Can Venice save itself? Locals say it’s drowning – not under the rising waters of the Adriatic, but under a flood of tourism.
The 20th century brought the world’s most famous archipelago a new airport, a new cruise terminal and even new railway lines across the old bridge connecting Venice to the Italian mainland. The city now receives 30 million tourists a year; however, many residents claim this is more than it can cope with.
Back in 2015, the head of the Italian Environment Fund, Andrea Carandini, warned that Venice was being crushed by mass tourism.
“Venice now has 50,000 inhabitants – a third of what it did in the 18th century – and yet it receives 30 million tourists a year,” Carandini said.
Venice is working hard to cope with its runaway popularity.
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In 2015, the islands voted to ban cruise ships sailing along Venice’s picturesque Giudecca Canal. The arrival of these massive tourist boats doesn’t just damage canals and their quaysides. Two or three cruise ships moored at any one time can mean in excess of 10,000 passengers disgorged into the narrow and squares of Venice.
However, just three months after it came into law, this move was overturned by the Regional Administrative Court on the mainland.
“A large number of people and politicians have tried to demand a ban on the passage of ships through the Giudecca Canal but it has never been accepted by the Tribunale Amministrativo Regionale,” says Elena Scarpa, who runs Hotel Sant’Antonin in one of the quieter sestieri (neighborhoods) of Venice.
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Earlier this year Venice’s Mayor Luigi Brugnaro proposed a ticketing system for access to the area around Piazza San Marco. This, the main square of Venice, was dubbed by Napoleon “the drawing room of Europe” and contains many of its most famous sights.
While the city council approved the measure in May 2017, it’s not proved popular with locals. Cristiano Fortuna, general manager of L’Orologio Hotel on the Grand Canal, thinks ticketing is impractical.
“It’s not a good idea for either visitors or residents,” she says. “Perhaps more effective than a restriction plan would be encouraging visitors to come to Venice on weekdays. And in the period from October to April.
“Overcrowding is particularly bad on weekends from May to September. And we should come to an agreement with the cruise companies to bring ships in on all days of the week, not just weekends.”
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Queues of visitors
Mayor Brugnaro has also proposed luring tourists away from specific areas that get too many visitors.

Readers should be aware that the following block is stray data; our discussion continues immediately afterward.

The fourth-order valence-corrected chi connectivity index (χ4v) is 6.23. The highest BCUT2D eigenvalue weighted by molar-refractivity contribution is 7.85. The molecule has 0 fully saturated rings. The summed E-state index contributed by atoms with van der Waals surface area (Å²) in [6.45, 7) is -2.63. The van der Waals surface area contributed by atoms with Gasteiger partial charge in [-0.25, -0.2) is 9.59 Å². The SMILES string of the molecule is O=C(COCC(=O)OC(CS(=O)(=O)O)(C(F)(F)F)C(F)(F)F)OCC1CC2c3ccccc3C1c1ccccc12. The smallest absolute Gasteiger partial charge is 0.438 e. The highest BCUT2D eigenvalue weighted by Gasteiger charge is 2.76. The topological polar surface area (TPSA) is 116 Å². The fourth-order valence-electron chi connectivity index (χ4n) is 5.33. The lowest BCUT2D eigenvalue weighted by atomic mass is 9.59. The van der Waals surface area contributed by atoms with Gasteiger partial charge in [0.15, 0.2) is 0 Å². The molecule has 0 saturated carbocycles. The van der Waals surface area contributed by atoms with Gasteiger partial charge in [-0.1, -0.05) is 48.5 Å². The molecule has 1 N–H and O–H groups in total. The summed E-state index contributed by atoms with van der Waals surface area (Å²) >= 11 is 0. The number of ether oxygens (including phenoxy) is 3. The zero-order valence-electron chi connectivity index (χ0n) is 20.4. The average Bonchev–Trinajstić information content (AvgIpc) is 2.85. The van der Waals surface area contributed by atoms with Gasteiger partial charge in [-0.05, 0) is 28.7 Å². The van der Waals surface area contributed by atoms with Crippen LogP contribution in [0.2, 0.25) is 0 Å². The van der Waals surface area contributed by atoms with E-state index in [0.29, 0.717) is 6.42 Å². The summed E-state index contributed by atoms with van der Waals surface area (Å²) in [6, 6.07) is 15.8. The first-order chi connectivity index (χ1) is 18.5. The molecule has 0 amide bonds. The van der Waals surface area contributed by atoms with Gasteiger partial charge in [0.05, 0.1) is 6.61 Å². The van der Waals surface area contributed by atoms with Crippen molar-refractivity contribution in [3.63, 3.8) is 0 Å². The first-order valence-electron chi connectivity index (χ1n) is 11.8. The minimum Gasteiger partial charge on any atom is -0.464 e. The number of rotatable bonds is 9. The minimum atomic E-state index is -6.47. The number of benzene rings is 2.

An example is Riva degli Schiavoni, the historic quayside on which foreign travelers to Venice arrived before the railway bridge was built in 1846. It can be solid with visitors in the summer with long queues of people waiting to cross its bridges.
There are six sestieri in Venice, but most tourists never see Castello and Cannareggio, which contain some of the most beautiful churches in the archipelago.
In another move, proposed this June, Councillor Massimiliano De Martin, assessor of the commune of Venice, has suggested a ban on any new hotels being created out of Venice’s dwindling housing stock. Islanders have become used to seeing their homes being sold off to be converted into restaurants and hotels.
In recent years JW Marriott turned the whole of Isola delle Rose into a resort hotel, the Bauer group has converted a convent into the new Bauer Palladio Hotel and Spa and Aman Resorts took over Palazzo Papadopoli to make a new hotel (where George Clooney held his wedding reception) on the Grand Canal.
“Living in Venice is becoming more and more difficult,” says Scarpa. “Shops such as grocery stores, butchers, bakeries and book shops are closing to leave space for souvenir shops, and for this reason Venice is becoming more and more expensive.”
Part of the problem is that maintaining one of the most beautiful historic cities in the world is a very expensive business.
A section of the Doge’s Palace was covered with a large Bulgari hoarding for several years to raise money for the restoration. This year, the romantic Rialto Bridge is obscured by adverts for Diesel because Renzo Rosso, the man behind the clothing empire, is financing its repair.
Preserving the real Venice
Venice needs its tourist income if it’s to survive and those visitors don’t want the city falling apart in front of them.
For Jonathan Keates, chairman of the British charity Venice in Peril, the aim must be to preserve Venice as a place of great beauty where real people still live.
“The plan should be to manage tourism, impose higher tourist taxes, introduce tax breaks for small businesses and favor affordable housing,” says Keates. “Venice needs the feet of residents on the ground, children playing in the campi, old codgers on benches – a proper Italian city as we know it.”
How best to preserve Venice will be discussed in July by the UNESCO’s World Heritage Committee. Nonetheless, the city will vote to stop the mainland having a say in what happens on the islands in October 2017.
So it may be Venetians who end up saving the Floating City in the long run.
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Adrian Mourby is an Oxford, UK-based novelist and broadcaster.